Antibiotic prescribing policy and Clostridium difficile diarrhoea.

Hdl Handle:
http://hdl.handle.net/10147/208954
Title:
Antibiotic prescribing policy and Clostridium difficile diarrhoea.
Authors:
O'Connor, K A; Kingston, M; O'Donovan, M; Cryan, B; Twomey, C; O'Mahony, D
Affiliation:
South Munster Geriatric Training Scheme, Departments of Geriatric Medicine, Cork , University Hospital, Cork, and St. Finbarr's Hospital, Cork, Ireland.
Citation:
QJM. 2004 Jul;97(7):423-9.
Journal:
QJM : monthly journal of the Association of Physicians
Issue Date:
3-Feb-2012
URI:
http://hdl.handle.net/10147/208954
PubMed ID:
15208430
Abstract:
BACKGROUND: Broad-spectrum antibiotics, particularly intravenous cephalosporins, are associated with Clostridium difficile diarrhoea. Diarrhoea due to C. difficile is a growing problem in hospitals, especially among elderly patients. AIM: To establish whether changing an antibiotic policy with the aim of reducing the use of injectable cephalosporins leads to a reduction in the incidence of C. difficile diarrhoea in elderly patients. DESIGN: Retrospective analysis. METHODS: A group of patients who were subject to the new antibiotic policy from the period following July 2000, were compared with patients who were admitted prior to July 2000 and were not subject to the new policy. Infections, antibiotic prescriptions and mortality rates were determined from case notes, and C. difficle diarrhoea rates from microbiological data. RESULTS: Intravenous cephalosporin use fell from 210 to 28 defined daily doses (p < 0.001) following the change in antibiotic policy, with a corresponding increase in piperacillin-tazobactam (p < 0.001) and moxifloxacin (p < 0.001) use. The new policy led to a significant reduction in C. difficile diarrhoea cases. The relative risk of developing C. difficile infection with the old policy compared to the new policy was 3.24 (95%CI 1.07-9.84, p = 0.03). DISCUSSION: The antibiotic policy was successfully introduced into an elderly care service. It reduced both intravenous cephalosporin use and C. difficile diarrhoea.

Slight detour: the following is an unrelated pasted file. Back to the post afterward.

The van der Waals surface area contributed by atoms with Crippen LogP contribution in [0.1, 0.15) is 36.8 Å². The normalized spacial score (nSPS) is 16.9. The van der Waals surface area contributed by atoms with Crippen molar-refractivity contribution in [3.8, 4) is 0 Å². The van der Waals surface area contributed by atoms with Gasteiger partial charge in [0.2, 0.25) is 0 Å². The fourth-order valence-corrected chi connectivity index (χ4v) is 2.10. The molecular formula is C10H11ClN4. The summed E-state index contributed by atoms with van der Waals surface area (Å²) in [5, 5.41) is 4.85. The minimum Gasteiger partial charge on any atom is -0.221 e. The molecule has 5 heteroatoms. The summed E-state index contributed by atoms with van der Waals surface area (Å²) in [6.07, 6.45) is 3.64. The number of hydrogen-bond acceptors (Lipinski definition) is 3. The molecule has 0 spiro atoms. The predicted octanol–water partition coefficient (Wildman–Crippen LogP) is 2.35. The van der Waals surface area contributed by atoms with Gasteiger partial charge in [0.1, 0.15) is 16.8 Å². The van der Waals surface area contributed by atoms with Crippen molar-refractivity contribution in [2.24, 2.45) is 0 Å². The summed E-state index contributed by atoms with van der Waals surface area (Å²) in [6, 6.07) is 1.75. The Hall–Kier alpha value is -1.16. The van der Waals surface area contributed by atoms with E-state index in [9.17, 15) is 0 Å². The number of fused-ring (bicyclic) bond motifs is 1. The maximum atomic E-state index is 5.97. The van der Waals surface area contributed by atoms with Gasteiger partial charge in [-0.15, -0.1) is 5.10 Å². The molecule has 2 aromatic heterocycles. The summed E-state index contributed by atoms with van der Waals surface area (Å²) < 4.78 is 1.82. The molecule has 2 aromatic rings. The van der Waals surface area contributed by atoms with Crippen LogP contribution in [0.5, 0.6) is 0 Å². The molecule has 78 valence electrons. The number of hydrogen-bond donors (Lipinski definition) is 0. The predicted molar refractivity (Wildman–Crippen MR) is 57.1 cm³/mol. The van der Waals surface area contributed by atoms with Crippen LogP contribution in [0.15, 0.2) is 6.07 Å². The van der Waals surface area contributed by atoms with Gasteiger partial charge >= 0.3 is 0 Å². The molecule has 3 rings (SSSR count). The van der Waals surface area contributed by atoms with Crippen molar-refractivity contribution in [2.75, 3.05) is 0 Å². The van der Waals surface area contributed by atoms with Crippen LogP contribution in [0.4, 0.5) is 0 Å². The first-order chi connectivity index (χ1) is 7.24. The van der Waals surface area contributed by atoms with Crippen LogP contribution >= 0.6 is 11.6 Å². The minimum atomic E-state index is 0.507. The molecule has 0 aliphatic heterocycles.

Language:
eng
MeSH:
Aged; Anti-Bacterial Agents/*administration & dosage/adverse effects; Cephalosporins/administration & dosage/adverse effects; *Clostridium difficile; Cross Infection/chemically induced/*prevention & control; Diarrhea/chemically induced/microbiology/*prevention & control; Enterocolitis, Pseudomembranous/chemically induced/epidemiology/*prevention &; control; Female; Hospitalization; Humans; Incidence; Injections, Intravenous; Ireland/epidemiology; Male; Physician's Practice Patterns; Retrospective Studies
ISSN:
1460-2725 (Print); 1460-2393 (Linking)

Full metadata record

DC FieldValue Language
dc.contributor.authorO'Connor, K Aen_GB
dc.contributor.authorKingston, Men_GB
dc.contributor.authorO'Donovan, Men_GB
dc.contributor.authorCryan, Ben_GB
dc.contributor.authorTwomey, Cen_GB
dc.contributor.authorO'Mahony, Den_GB
dc.date.accessioned2012-02-03T15:08:23Z-
dc.date.available2012-02-03T15:08:23Z-